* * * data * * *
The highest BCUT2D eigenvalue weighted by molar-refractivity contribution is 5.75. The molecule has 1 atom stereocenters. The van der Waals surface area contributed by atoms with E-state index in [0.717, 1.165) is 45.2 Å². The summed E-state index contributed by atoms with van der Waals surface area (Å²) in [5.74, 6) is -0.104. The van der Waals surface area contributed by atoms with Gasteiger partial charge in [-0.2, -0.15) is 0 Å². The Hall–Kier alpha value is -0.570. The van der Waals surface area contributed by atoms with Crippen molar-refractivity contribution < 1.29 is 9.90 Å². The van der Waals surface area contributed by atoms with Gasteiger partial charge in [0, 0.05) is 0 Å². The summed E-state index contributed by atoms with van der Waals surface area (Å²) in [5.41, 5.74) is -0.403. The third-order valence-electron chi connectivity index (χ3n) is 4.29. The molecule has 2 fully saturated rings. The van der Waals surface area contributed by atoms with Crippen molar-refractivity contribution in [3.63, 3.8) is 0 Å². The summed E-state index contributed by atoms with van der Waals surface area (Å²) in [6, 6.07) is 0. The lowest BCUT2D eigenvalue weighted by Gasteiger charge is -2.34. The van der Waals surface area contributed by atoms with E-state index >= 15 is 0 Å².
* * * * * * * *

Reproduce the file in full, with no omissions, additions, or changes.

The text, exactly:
The highest BCUT2D eigenvalue weighted by molar-refractivity contribution is 5.75. The molecule has 1 atom stereocenters. The van der Waals surface area contributed by atoms with E-state index in [0.717, 1.165) is 45.2 Å². The summed E-state index contributed by atoms with van der Waals surface area (Å²) in [5.74, 6) is -0.104. The van der Waals surface area contributed by atoms with Gasteiger partial charge in [-0.2, -0.15) is 0 Å². The Hall–Kier alpha value is -0.570. The van der Waals surface area contributed by atoms with Crippen molar-refractivity contribution < 1.29 is 9.90 Å². The van der Waals surface area contributed by atoms with Gasteiger partial charge in [0, 0.05) is 0 Å². The summed E-state index contributed by atoms with van der Waals surface area (Å²) in [5.41, 5.74) is -0.403. The third-order valence-electron chi connectivity index (χ3n) is 4.29. The molecule has 2 fully saturated rings. The van der Waals surface area contributed by atoms with Crippen molar-refractivity contribution in [3.63, 3.8) is 0 Å². The summed E-state index contributed by atoms with van der Waals surface area (Å²) in [6, 6.07) is 0. The lowest BCUT2D eigenvalue weighted by Gasteiger charge is -2.34. The van der Waals surface area contributed by atoms with E-state index >= 15 is 0 Å².